By MAX JORDAN
The barracks were crowded with refugees from the East, Germans who had lost everything, men, women and children, destitute people without hope. It was getting cold outside and the blankets were scarce. Catholic Charities was in charge, but their means, too, were limited.
On a wooden stretcher a man was resting, his eyes closed. A nurse stood by him. You could see that she did not know what to do. This clearly was a case where no doctor
could help any more. It was a matter of hours before the poor fellow would pass away.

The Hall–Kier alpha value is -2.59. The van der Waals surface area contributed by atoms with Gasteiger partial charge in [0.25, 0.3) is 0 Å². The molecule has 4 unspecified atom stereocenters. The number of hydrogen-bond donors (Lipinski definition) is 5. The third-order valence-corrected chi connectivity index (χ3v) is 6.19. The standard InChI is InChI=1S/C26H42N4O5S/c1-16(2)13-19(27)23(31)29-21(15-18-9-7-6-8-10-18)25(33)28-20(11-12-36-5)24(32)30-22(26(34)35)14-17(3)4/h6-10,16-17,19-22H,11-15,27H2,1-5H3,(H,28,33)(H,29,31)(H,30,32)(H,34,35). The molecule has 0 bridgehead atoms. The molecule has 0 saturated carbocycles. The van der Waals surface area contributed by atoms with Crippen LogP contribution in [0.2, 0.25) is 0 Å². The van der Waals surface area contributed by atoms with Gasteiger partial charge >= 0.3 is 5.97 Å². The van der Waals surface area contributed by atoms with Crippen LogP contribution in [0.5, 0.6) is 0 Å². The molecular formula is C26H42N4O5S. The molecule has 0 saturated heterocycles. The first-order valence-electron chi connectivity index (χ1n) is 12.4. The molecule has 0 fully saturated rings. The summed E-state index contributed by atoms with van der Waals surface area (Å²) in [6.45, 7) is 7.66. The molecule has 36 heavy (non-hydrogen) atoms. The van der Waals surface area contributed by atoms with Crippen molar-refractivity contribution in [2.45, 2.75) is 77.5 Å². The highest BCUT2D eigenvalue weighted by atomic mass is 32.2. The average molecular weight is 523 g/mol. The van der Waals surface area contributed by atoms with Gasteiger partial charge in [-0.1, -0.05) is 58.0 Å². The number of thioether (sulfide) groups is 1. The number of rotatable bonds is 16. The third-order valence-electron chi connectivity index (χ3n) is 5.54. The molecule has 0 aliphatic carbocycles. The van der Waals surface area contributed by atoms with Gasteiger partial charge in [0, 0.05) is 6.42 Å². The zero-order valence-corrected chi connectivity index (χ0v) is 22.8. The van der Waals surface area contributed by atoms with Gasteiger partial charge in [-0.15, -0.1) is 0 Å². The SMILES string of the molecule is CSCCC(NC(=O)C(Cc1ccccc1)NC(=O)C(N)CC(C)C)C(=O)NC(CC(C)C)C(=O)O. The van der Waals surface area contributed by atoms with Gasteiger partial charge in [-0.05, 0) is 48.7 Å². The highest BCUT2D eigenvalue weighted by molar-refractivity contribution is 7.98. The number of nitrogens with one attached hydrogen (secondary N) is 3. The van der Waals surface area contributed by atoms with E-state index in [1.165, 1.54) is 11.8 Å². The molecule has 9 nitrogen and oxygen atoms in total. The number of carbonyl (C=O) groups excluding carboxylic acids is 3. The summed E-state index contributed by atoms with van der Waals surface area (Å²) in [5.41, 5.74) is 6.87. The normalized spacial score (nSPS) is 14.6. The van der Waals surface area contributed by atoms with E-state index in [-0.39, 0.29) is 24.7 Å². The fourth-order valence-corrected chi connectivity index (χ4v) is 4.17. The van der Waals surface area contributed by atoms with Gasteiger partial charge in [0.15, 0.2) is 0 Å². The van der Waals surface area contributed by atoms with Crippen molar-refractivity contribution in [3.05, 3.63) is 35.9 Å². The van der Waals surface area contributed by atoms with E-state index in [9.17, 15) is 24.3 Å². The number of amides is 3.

The camp physician had just left, shrugging his shoulders, and now everybody was looking at this patient—a hopeless crowd at a hopeless man,
Suddenly a little girl, about six
years-old, stepped up to him. "1 want to help you," she said. The sick man did not seem to bear her.
Our Father, who are iA heaven. . ." the little girl began to pray.
Now the patient looked up, opening his tired, suffering eyes. He
noticed the girl and smiled. His lips seemed to move.
" Our Father, who art in weakly. " Hallowed be • Thy name. . . " continued the child, kneeling at his side.
The patient fell in with her, and now all the others, too, joined and soon they were saying the Rosary.
No one had been able to help, but the little girl had found a way. By prayer she had shown the way to Heaven to a dying man.